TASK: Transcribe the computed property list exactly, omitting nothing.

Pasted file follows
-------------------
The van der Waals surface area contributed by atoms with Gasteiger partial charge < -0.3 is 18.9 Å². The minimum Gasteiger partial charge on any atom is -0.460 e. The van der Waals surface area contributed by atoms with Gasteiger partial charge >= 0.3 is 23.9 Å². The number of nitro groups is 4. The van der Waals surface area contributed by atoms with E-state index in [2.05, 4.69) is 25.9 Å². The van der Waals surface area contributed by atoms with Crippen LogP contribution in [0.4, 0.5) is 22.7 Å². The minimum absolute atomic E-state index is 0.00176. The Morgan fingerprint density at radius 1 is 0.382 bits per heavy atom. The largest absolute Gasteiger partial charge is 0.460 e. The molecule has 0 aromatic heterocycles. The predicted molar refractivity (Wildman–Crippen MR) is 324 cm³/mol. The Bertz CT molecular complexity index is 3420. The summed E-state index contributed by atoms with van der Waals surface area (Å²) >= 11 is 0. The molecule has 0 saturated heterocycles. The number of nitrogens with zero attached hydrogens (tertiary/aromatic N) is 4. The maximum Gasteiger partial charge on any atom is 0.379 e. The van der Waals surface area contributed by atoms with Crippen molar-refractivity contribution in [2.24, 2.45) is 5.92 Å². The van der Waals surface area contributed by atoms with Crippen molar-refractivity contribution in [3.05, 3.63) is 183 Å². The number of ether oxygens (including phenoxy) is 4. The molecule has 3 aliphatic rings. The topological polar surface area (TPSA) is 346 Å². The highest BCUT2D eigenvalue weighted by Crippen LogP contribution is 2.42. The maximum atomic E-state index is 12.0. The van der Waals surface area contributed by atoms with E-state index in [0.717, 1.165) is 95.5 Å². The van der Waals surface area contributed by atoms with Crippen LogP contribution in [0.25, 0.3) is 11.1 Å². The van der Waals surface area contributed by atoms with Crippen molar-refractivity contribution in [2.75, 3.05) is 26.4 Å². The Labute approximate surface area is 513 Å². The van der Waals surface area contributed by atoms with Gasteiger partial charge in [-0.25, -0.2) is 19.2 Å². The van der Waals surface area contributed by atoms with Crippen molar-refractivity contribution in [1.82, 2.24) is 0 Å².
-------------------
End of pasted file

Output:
The van der Waals surface area contributed by atoms with Gasteiger partial charge < -0.3 is 18.9 Å². The minimum Gasteiger partial charge on any atom is -0.460 e. The van der Waals surface area contributed by atoms with Gasteiger partial charge >= 0.3 is 23.9 Å². The number of nitro groups is 4. The van der Waals surface area contributed by atoms with E-state index in [2.05, 4.69) is 25.9 Å². The van der Waals surface area contributed by atoms with Crippen LogP contribution in [0.4, 0.5) is 22.7 Å². The minimum absolute atomic E-state index is 0.00176. The Morgan fingerprint density at radius 1 is 0.382 bits per heavy atom. The largest absolute Gasteiger partial charge is 0.460 e. The molecule has 0 aromatic heterocycles. The predicted molar refractivity (Wildman–Crippen MR) is 324 cm³/mol. The Bertz CT molecular complexity index is 3420. The summed E-state index contributed by atoms with van der Waals surface area (Å²) >= 11 is 0. The molecule has 0 saturated heterocycles. The number of nitrogens with zero attached hydrogens (tertiary/aromatic N) is 4. The maximum Gasteiger partial charge on any atom is 0.379 e. The van der Waals surface area contributed by atoms with Crippen molar-refractivity contribution in [2.24, 2.45) is 5.92 Å². The van der Waals surface area contributed by atoms with Crippen molar-refractivity contribution in [3.05, 3.63) is 183 Å². The number of ether oxygens (including phenoxy) is 4. The molecule has 3 aliphatic rings. The topological polar surface area (TPSA) is 346 Å². The highest BCUT2D eigenvalue weighted by Crippen LogP contribution is 2.42. The maximum atomic E-state index is 12.0. The van der Waals surface area contributed by atoms with E-state index in [0.717, 1.165) is 95.5 Å². The van der Waals surface area contributed by atoms with Crippen LogP contribution in [0.25, 0.3) is 11.1 Å². The van der Waals surface area contributed by atoms with Crippen molar-refractivity contribution in [2.75, 3.05) is 26.4 Å². The Labute approximate surface area is 513 Å². The van der Waals surface area contributed by atoms with Gasteiger partial charge in [-0.25, -0.2) is 19.2 Å². The van der Waals surface area contributed by atoms with Crippen molar-refractivity contribution in [1.82, 2.24) is 0 Å².